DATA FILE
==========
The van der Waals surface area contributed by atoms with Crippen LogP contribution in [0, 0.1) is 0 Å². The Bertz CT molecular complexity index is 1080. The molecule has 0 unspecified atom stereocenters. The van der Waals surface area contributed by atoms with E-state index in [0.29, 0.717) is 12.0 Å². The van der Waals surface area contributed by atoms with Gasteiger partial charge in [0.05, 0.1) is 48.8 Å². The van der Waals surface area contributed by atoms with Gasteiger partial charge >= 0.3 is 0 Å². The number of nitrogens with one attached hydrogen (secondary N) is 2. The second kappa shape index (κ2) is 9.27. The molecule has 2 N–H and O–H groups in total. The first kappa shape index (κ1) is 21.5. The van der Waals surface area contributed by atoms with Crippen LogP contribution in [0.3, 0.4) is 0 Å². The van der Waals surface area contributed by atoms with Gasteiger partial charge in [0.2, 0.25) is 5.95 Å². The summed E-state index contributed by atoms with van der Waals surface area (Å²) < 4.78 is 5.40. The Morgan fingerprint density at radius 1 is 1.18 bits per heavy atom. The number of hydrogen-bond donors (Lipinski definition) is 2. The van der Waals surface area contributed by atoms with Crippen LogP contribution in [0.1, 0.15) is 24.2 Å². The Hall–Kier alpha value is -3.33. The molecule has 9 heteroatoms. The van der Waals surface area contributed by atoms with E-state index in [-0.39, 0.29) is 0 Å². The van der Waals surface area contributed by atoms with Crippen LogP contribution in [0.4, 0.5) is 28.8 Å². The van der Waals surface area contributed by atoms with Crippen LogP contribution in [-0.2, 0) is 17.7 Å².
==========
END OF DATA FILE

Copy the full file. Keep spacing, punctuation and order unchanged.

The van der Waals surface area contributed by atoms with Crippen LogP contribution in [0, 0.1) is 0 Å². The Bertz CT molecular complexity index is 1080. The molecule has 0 unspecified atom stereocenters. The van der Waals surface area contributed by atoms with E-state index in [0.29, 0.717) is 12.0 Å². The van der Waals surface area contributed by atoms with Gasteiger partial charge in [0.05, 0.1) is 48.8 Å². The van der Waals surface area contributed by atoms with Gasteiger partial charge >= 0.3 is 0 Å². The number of nitrogens with one attached hydrogen (secondary N) is 2. The second kappa shape index (κ2) is 9.27. The molecule has 2 N–H and O–H groups in total. The first kappa shape index (κ1) is 21.5. The van der Waals surface area contributed by atoms with Crippen LogP contribution in [0.3, 0.4) is 0 Å². The van der Waals surface area contributed by atoms with Gasteiger partial charge in [0.2, 0.25) is 5.95 Å². The summed E-state index contributed by atoms with van der Waals surface area (Å²) < 4.78 is 5.40. The Morgan fingerprint density at radius 1 is 1.18 bits per heavy atom. The number of hydrogen-bond donors (Lipinski definition) is 2. The van der Waals surface area contributed by atoms with Crippen LogP contribution in [0.1, 0.15) is 24.2 Å². The Hall–Kier alpha value is -3.33. The molecule has 9 heteroatoms. The van der Waals surface area contributed by atoms with E-state index in [-0.39, 0.29) is 0 Å². The van der Waals surface area contributed by atoms with Crippen LogP contribution in [0.4, 0.5) is 28.8 Å². The van der Waals surface area contributed by atoms with Crippen LogP contribution in [-0.2, 0) is 17.7 Å².